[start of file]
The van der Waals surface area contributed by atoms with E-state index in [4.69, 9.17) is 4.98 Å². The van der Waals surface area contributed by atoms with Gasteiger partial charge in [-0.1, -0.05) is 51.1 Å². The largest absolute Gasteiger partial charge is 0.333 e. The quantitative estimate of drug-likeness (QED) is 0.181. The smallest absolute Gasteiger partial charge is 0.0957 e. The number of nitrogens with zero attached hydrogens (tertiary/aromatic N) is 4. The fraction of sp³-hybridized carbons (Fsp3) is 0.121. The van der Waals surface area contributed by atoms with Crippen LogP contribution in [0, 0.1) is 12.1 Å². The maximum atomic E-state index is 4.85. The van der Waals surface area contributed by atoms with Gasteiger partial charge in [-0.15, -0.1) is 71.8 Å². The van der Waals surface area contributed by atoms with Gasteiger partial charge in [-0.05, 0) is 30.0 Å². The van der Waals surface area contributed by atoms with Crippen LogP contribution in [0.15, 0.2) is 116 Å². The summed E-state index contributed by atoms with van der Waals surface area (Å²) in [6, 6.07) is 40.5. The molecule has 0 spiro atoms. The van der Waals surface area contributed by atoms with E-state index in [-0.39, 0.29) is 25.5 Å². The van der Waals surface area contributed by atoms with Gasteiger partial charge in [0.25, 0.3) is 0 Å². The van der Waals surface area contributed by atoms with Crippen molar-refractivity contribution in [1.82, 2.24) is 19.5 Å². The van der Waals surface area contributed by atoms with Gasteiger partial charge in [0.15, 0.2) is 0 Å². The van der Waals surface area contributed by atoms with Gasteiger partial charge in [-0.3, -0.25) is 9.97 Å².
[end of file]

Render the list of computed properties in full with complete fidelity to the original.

The van der Waals surface area contributed by atoms with E-state index in [4.69, 9.17) is 4.98 Å². The van der Waals surface area contributed by atoms with Gasteiger partial charge in [-0.1, -0.05) is 51.1 Å². The largest absolute Gasteiger partial charge is 0.333 e. The quantitative estimate of drug-likeness (QED) is 0.181. The smallest absolute Gasteiger partial charge is 0.0957 e. The number of nitrogens with zero attached hydrogens (tertiary/aromatic N) is 4. The fraction of sp³-hybridized carbons (Fsp3) is 0.121. The van der Waals surface area contributed by atoms with Crippen LogP contribution in [0, 0.1) is 12.1 Å². The maximum atomic E-state index is 4.85. The van der Waals surface area contributed by atoms with Gasteiger partial charge in [-0.15, -0.1) is 71.8 Å². The van der Waals surface area contributed by atoms with Gasteiger partial charge in [-0.05, 0) is 30.0 Å². The van der Waals surface area contributed by atoms with Crippen LogP contribution in [0.15, 0.2) is 116 Å². The summed E-state index contributed by atoms with van der Waals surface area (Å²) in [6, 6.07) is 40.5. The molecule has 0 spiro atoms. The van der Waals surface area contributed by atoms with E-state index in [-0.39, 0.29) is 25.5 Å². The van der Waals surface area contributed by atoms with Gasteiger partial charge in [0.25, 0.3) is 0 Å². The van der Waals surface area contributed by atoms with Crippen molar-refractivity contribution in [1.82, 2.24) is 19.5 Å². The van der Waals surface area contributed by atoms with Gasteiger partial charge in [0.15, 0.2) is 0 Å². The van der Waals surface area contributed by atoms with Gasteiger partial charge in [-0.3, -0.25) is 9.97 Å².